Originally posted by EC1234
Well, I think in Med-Surg you're guaranteed to be on your feet almost everyday you come in to work. But in the ICU you may or may not depending on your pt workload. I did a year of precepting in the ICU and from what I've witnessed, yeah there were some nurses who didn't get the luck of the draw and ended up w/ "heavy" pts, but for the most part nurses were sitting around chatting and monitoring at the nurses station (in addition to giving meds, turning pts, documenting, but they only have 2 pts!). I am a new grad and started in Tele, and let me tell you, I am getting a lot of experience here! It's a great place to start!
I will reiterate what I said before, ICU is physically demanding. So is M/S...so is every unit in a hospital. Nursing is a physically demanding field.
Maybe once every three months we will have a decrease in patient load and have one of those days that you can sit around. Being that you were doing an internship I am assuming you weren't there full time to really witness what happens day to day in the unit.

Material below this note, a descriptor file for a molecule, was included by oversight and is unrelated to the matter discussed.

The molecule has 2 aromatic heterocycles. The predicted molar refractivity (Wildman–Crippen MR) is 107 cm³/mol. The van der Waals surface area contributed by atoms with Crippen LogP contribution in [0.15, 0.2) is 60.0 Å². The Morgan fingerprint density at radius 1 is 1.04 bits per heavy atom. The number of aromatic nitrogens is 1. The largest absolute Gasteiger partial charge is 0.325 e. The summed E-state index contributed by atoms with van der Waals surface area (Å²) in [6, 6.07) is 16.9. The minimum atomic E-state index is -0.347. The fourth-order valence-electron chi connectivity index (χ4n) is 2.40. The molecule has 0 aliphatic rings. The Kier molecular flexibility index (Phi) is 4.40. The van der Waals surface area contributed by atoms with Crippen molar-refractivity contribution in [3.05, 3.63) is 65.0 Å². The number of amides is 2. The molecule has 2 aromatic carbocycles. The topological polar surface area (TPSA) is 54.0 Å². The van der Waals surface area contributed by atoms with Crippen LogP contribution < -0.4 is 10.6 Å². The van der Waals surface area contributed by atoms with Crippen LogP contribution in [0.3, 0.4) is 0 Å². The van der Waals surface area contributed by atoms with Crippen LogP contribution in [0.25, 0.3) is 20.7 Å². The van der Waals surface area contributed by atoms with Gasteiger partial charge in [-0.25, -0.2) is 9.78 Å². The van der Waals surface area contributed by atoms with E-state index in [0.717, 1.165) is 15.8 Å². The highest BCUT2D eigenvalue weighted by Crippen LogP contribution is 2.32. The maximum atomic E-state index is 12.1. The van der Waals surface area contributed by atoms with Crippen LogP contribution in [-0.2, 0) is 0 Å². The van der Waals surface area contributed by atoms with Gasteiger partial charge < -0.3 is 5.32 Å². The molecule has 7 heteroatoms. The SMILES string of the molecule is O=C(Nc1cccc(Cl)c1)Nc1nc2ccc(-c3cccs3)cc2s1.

It's not just "heavy patients" its hemodynamically unstable patients, its train wrecks that you get from the floor without even a report being called, its patients that roll up to the unit from the ER coding, maxed out on pressors, bleeding from every oriface saturating the bed, families that don't understand why resucitating grandma for another 50 minutes is futile when you have been doing it the last hour, it is anticipating what is going to happen next, its the floor nurses giving you a hard time bc they are getting an admit and refusing to take report ignorant to the fact that there is a code waiting to come down, you run in the ICU....you are keeping people alive .... and that doesn't involve much sitting around chatting turning your patients q2hr.
Before you knock it and say something ignorant like....they only have two patients why don't you come down to the ICU and work as a nurse and see what it is reallly like....
It is things like q5 min vitals, titrating 8 different drips, swan numbers q1hr, abgs q4 or even more often sometimes, labs anywhere from q2-q12, running a balloon pump that is keeping someone's heart pumping, running cvvh, etc...